Chemical roots of biological evolution: the origins of life as a process of development of autonomous functional systems

Ruiz Mirazo, K., Briones, C., de la Escosura, A. 2017. Chemical roots of biological evolution: the origins of life as a process of development of autonomous functional systems. Open Biology, 7, 4, DOI: 10.1098/rsob.170050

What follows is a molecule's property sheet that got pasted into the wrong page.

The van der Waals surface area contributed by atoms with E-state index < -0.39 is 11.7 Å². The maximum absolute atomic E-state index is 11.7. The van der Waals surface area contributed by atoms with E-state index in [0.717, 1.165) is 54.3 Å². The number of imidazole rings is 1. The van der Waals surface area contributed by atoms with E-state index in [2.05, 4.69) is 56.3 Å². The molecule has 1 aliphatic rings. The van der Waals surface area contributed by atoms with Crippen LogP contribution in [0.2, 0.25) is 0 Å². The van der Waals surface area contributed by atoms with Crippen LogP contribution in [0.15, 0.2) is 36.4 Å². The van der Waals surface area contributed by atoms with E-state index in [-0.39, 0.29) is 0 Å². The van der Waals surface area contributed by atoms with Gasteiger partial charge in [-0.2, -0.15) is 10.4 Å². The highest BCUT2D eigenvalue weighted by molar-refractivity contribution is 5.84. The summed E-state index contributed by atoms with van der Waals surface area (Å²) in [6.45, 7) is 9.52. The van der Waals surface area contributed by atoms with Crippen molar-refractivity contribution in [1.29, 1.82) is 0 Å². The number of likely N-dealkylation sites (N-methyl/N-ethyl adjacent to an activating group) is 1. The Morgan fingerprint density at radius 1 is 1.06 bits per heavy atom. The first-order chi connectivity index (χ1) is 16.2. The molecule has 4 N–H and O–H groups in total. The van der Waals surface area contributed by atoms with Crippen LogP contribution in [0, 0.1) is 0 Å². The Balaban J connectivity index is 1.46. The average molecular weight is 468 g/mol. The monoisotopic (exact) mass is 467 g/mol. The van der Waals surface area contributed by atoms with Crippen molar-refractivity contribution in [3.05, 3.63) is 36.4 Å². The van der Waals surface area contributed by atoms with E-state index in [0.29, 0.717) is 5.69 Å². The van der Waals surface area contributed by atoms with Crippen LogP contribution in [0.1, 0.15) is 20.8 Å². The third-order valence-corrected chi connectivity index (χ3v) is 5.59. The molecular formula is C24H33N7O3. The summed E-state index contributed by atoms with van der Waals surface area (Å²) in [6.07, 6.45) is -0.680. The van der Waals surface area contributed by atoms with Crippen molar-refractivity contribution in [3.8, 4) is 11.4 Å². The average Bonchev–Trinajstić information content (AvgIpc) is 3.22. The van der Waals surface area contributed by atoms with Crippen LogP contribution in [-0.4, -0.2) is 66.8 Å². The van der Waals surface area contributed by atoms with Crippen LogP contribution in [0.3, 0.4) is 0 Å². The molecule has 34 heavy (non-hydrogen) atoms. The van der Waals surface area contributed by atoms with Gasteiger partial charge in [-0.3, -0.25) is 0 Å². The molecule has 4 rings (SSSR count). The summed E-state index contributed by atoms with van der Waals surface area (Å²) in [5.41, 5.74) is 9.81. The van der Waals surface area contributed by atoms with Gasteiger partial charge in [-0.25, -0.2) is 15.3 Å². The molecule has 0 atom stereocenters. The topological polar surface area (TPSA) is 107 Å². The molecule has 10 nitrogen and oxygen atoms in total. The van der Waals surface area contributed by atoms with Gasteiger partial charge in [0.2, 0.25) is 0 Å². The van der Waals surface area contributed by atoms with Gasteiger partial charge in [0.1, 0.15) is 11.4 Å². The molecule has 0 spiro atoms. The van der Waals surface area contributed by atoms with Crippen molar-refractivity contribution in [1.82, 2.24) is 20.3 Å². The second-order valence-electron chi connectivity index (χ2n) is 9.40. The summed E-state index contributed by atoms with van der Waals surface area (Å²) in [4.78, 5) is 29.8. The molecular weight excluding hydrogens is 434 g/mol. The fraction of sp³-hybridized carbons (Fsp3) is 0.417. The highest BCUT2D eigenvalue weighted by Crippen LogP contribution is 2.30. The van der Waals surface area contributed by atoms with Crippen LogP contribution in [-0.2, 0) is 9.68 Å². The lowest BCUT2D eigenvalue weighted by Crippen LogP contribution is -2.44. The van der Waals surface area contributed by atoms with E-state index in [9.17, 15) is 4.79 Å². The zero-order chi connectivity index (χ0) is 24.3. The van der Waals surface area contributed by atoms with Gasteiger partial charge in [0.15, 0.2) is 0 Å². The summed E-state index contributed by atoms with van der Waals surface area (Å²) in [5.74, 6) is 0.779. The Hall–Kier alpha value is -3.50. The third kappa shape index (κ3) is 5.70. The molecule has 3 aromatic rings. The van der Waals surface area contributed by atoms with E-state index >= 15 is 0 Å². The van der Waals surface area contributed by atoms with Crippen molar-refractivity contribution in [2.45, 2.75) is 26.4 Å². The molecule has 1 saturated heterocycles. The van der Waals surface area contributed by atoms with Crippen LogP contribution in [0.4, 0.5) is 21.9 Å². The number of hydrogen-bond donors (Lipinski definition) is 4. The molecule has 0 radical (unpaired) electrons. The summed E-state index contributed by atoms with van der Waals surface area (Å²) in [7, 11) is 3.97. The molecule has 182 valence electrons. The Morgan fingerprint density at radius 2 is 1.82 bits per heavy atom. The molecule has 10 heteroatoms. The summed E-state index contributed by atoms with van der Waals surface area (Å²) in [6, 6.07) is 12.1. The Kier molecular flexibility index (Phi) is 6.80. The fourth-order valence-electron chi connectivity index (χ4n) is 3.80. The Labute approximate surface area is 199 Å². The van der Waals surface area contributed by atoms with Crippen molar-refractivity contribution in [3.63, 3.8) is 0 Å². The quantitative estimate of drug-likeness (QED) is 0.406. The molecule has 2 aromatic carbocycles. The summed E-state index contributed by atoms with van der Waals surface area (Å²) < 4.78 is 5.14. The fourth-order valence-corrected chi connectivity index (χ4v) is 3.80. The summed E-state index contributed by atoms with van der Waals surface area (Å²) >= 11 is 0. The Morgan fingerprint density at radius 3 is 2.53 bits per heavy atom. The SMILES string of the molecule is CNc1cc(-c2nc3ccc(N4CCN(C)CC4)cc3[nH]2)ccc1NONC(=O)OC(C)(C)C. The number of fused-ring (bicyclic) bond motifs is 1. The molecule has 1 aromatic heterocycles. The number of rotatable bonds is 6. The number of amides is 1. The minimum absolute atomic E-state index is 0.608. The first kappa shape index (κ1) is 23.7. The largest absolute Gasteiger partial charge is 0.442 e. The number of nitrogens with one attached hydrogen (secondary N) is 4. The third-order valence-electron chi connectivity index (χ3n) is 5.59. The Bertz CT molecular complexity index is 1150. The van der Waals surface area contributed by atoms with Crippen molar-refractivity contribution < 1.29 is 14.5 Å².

In recent years, an extension of the Darwinian framework is being considered for the study of prebiotic chemical evolution, shifting the attention from homogeneous populations of naked molecular species to populations of heterogeneous, compartmentalized and functionally integrated assemblies of molecules. Several implications of this shift of perspective are analysed in this critical review, both in terms of the individual units, which require an adequate characterization as self-maintaining systems with an internal organization, and also in relation to their collective and long-term evolutionary dynamics, based on competition, collaboration and selection processes among those complex individuals. On these lines, a concrete proposal for the set of molecular control mechanisms that must be coupled to bring about autonomous functional systems, at the interface between chemistry and biology, is provided.

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